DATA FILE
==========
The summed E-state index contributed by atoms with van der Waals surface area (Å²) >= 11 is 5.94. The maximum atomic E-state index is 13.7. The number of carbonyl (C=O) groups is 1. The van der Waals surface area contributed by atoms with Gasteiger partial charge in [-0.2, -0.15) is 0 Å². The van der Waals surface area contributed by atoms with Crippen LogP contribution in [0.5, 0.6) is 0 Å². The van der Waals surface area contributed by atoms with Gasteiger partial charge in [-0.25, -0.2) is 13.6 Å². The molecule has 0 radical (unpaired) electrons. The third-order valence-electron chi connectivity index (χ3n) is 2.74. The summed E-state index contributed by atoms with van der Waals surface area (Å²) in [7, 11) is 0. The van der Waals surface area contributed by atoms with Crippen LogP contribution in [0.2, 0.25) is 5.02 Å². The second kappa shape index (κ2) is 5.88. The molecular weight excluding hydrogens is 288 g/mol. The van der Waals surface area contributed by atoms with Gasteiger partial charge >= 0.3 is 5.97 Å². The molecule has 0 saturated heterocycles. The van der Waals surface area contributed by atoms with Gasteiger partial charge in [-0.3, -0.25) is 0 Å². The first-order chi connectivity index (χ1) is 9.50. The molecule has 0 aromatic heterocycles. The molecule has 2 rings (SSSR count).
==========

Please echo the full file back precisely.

The summed E-state index contributed by atoms with van der Waals surface area (Å²) >= 11 is 5.94. The maximum atomic E-state index is 13.7. The number of carbonyl (C=O) groups is 1. The van der Waals surface area contributed by atoms with Gasteiger partial charge in [-0.2, -0.15) is 0 Å². The van der Waals surface area contributed by atoms with Crippen LogP contribution in [0.5, 0.6) is 0 Å². The van der Waals surface area contributed by atoms with Gasteiger partial charge in [-0.25, -0.2) is 13.6 Å². The molecule has 0 radical (unpaired) electrons. The third-order valence-electron chi connectivity index (χ3n) is 2.74. The summed E-state index contributed by atoms with van der Waals surface area (Å²) in [7, 11) is 0. The van der Waals surface area contributed by atoms with Crippen LogP contribution in [0.2, 0.25) is 5.02 Å². The second kappa shape index (κ2) is 5.88. The molecular weight excluding hydrogens is 288 g/mol. The van der Waals surface area contributed by atoms with Gasteiger partial charge >= 0.3 is 5.97 Å². The molecule has 0 saturated heterocycles. The van der Waals surface area contributed by atoms with Gasteiger partial charge in [-0.3, -0.25) is 0 Å². The first-order chi connectivity index (χ1) is 9.50. The molecule has 0 aromatic heterocycles. The molecule has 2 rings (SSSR count).